Wednesday, November 30, 2011
Tuesday, November 29, 2011
Monday, November 28, 2011
Sunday, November 27, 2011
Residing quietly beneath the floorboards are little people who live undetected in a secret world to be discovered, where the smallest may stand tallest of all. From the legendary Studio Ghibli ("Spirited Away," "Ponyo") comes "The Secret World of Arrietty," an animated adventure based on Mary Norton's acclaimed children's book series "The Borrowers."
Arrietty (voice of Bridgit Mendler), a tiny but tenacious 14-year-old, lives with her parents (voices of Will Arnett and Amy Poehler) in the recesses of a suburban garden home, unbeknownst to the homeowner and her housekeeper (voice of Carol Burnett). Like all little people, Arrietty (AIR-ee-ett-ee) remains hidden from view, except during occasional covert ventures beyond the floorboards to "borrow" scrap supplies like sugar cubes from her human hosts. But when 12-year-old Shawn (voice of David Henrie), a human boy who comes to stay in the home, discovers his mysterious housemate one evening, a secret friendship blossoms. If discovered, their relationship could drive Arrietty's family from the home and straight into danger. The film hits theaters Feb. 17, 2012..
-Description taken from the official website.
When I was in third grade, I read Mary Norton's The Borrowers. The movie trailer does not remind me of the book from my childhood. I plan on rereading it in the next few weeks. You can borrow it from your school or public library. If possible, buy it from an independent bookshop.
Saturday, November 26, 2011
Friday, November 25, 2011
Thursday, November 24, 2011
The following five titles have never taken a break on the shelf. Thank you to the authors and illustrators for motivating my students to read.
Wednesday, November 23, 2011
Tuesday, November 22, 2011
Monday, November 21, 2011
Sunday, November 20, 2011
Saturday, November 19, 2011
Friday, November 18, 2011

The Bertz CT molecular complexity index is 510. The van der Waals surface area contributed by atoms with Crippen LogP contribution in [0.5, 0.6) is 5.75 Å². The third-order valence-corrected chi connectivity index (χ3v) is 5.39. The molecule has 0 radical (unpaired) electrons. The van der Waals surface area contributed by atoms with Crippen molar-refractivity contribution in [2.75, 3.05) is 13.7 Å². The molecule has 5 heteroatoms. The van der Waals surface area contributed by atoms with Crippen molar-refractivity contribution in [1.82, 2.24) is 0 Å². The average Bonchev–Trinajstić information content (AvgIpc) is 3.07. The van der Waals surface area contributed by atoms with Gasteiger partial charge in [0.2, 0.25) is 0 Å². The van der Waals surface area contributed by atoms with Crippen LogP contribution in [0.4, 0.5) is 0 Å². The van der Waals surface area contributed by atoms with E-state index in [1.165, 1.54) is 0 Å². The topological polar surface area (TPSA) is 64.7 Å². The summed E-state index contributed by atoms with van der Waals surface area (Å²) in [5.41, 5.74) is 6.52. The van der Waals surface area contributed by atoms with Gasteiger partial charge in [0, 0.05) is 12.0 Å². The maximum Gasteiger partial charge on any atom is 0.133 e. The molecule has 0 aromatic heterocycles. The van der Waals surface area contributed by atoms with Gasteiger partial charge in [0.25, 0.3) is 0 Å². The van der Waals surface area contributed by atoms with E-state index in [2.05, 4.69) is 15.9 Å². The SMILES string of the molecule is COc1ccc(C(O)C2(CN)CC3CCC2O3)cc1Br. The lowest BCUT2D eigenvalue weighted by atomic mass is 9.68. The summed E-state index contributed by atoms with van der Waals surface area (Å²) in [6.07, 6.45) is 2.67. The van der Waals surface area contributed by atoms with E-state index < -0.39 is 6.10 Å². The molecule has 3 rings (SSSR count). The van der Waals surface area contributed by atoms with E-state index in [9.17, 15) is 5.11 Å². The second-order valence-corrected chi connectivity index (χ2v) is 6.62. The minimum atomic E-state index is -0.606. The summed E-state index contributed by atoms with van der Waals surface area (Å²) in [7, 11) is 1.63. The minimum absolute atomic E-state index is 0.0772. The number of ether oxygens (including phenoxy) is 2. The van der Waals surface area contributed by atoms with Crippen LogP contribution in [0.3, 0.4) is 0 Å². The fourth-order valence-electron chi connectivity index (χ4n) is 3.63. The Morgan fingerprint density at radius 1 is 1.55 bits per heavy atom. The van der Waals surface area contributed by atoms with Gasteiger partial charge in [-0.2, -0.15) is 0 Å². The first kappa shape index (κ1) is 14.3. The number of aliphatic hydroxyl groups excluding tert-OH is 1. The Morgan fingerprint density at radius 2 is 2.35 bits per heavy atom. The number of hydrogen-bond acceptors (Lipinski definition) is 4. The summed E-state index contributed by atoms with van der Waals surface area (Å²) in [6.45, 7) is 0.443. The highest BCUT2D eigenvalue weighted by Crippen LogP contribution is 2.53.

Thursday, November 17, 2011
Divya Srinivasan: The book follows Little Owl's flight through his beloved night forest. He takes in the sights and sounds, visiting his fellow night-animal friends. When it's time for Little Owl to go to sleep he wonders how night ends, and his mother describes the dawn as it unfolds.
Divya Srinivasan: When I was small, I wanted to live in the illustrations of my favorite picture books. Pictures and their stories gave me a dreamy place to visit anytime. In my artwork for children, I try to create something that would have sparked excitement and wonder in me as a child. I've been an illustrator for a while, and with any drawing, I usually have a story about it going on in my mind. Little Owl's Night is my first time to write the story down along with the pictures, and share it with others.
Divya Srinivasan: I don't listen to any music when I'm writing or when I'm planning out an illustration. When I'm illustrating though, I sometimes listen to instrumental music, but mostly I devour audio books and audio plays.
Divya Srinivasan: I loved my Little Golden Books, especially those illustrated by Gustav Tenggren: The Saggy Baggy Elephant, Lively Little Rabbit. The artwork was beautiful and cozy even while sometimes being a little scary. (The hungry crocodile watching plump, oblivious Saggy Baggy was a spread I simultaneously feared and adored.) I also enjoyed books with puppet diorama illustrations because they looked so real in a way, like photo stills of a real puppet world. I'm not sure we had any Caldecotts at home, but we did have a lot of Amar Chitra Kathas, beautifully drawn Indian comic books that told stories about the Hindu gods and other Indian tales. Those are still among my favorites.Because I didn't grow up with many classic picture books, I first read Where the Wild Things Are, Good Night Moon, and Madeline as an adult. When I decided I wanted to get serious about making picture books, I started an ongoing list of ones I should read either because they were award winners or recommended to me. I can't even guess at how many stacks I've brought home from the Austin Public Library over the past several years. So, I'd have to say that for a while now, every month has been a Picture Book Month for me, which makes me feel pretty lucky!